When Thanksgiving rolls around each year, millions of people across the United States gather to enjoy a yummy feast and dedicate time to appreciating what they're thankful for. At times like this, it's rare for someone to appreciate a difficult or painful experience.
After all, thankfulness and the sweet things in life fit together like warm rolls and butter. It seems counterintuitive to give thanks for the lumps life dumps in our gravy. Indeed, the first time many of us run across the notion that to make the most of your time on earth it's not just useful, but imperative to appreciate all of your experiences—the savory, the bland and the bitter—it doesn't seem palatable. But it's similar to realizing you can learn from your mistakes and hardships—an idea I expect most of us can agree on.
In his remarks upon retiring from the San Francisco Giants this month, Buster Posey mentioned how the hard times aren't fun to experience, but when you look back, they're times from which you've learned the most. Poised at the microphone that day, he appeared to be truly grateful for the challenging times peppered with the good.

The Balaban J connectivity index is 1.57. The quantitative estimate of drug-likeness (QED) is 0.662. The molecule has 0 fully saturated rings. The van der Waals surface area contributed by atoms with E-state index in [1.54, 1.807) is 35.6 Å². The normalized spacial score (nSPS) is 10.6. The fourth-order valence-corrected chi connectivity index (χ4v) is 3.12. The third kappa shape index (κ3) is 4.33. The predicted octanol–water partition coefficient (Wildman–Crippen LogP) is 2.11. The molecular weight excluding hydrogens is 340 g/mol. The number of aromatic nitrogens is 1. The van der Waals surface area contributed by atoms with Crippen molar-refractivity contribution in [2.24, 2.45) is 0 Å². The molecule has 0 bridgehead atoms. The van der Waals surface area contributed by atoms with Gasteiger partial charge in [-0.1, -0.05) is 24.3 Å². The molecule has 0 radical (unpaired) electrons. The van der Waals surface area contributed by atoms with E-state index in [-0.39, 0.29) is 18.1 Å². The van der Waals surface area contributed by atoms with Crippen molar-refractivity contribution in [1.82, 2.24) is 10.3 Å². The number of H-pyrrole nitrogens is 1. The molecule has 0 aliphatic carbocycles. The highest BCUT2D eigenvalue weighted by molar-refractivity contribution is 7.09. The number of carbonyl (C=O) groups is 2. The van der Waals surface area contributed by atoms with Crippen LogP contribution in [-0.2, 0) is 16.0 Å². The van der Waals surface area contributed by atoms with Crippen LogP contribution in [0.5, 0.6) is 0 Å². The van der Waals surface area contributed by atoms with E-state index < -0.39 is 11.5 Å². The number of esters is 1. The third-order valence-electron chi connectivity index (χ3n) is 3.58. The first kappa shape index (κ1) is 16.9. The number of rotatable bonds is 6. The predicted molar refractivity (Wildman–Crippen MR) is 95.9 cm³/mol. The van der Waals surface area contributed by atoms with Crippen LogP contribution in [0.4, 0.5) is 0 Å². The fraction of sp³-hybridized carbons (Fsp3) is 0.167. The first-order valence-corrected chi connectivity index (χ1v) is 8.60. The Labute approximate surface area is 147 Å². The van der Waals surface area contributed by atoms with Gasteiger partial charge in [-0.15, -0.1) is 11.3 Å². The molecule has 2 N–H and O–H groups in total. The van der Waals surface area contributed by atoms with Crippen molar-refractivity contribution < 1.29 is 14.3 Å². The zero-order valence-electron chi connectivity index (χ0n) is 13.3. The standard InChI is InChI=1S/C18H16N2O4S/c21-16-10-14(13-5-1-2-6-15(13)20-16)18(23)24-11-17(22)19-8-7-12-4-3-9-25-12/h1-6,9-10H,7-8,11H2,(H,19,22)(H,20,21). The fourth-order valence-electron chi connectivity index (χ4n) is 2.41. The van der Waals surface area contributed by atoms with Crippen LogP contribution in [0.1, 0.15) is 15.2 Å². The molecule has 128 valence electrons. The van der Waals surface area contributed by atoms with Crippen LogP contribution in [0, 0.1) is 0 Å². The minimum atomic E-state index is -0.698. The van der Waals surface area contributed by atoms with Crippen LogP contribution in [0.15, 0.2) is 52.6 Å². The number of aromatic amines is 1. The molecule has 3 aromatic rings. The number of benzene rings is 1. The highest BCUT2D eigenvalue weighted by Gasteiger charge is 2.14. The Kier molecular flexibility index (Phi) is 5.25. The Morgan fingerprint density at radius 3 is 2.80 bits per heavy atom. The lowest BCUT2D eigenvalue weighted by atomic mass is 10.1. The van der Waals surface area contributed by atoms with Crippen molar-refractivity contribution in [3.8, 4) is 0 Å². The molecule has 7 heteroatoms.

But that idea isn't new. Saint Paul advised early Christians to always give thanks for everything—no matter the circumstances. In the Jewish tradition, thankfulness for everything is also considered fitting because all things come from God, whom they praise in prayers when receiving both good and bad news.
And an article on beliefnet noted that Sufism devotes entire book chapters to developing gratitude, stating, "Different stages of gratitude are explained: the first is gratitude for the gifts received from God, as we would be grateful for any gift; a higher state is attained when one becomes grateful for not receiving gifts or for being delayed in having a hope fulfilled. In this state one sees the blessings that are veiled in affliction."
Contemporary culture is replete with examples of this, too. For instance, self-help author Melodie Beattie wrote, "Gratitude unlocks the fullness of life. It turns what we have into enough, and more. It turns denial into acceptance, chaos to order, confusion to clarity. It can turn a meal into a feast, a house into a home, a stranger into a friend."
The saying that when life hands you lemons, make lemonade comes to mind. Did you know the genesis for this popular saying was a 1915 obituary penned by writer Elbert Hubbard for dwarf actor Marshall Pinkney Wilder? "His was a sound mind in an unsound body," Hubbard wrote. "He proved the eternal paradox of things. He cashed in on his disabilities. He picked up the lemons that Fate had sent him and started a lemonade-stand."
So I hope abundance and good times are in store for you this year, but if something goes sour, I hope you can uncover hidden blessings in that, too.
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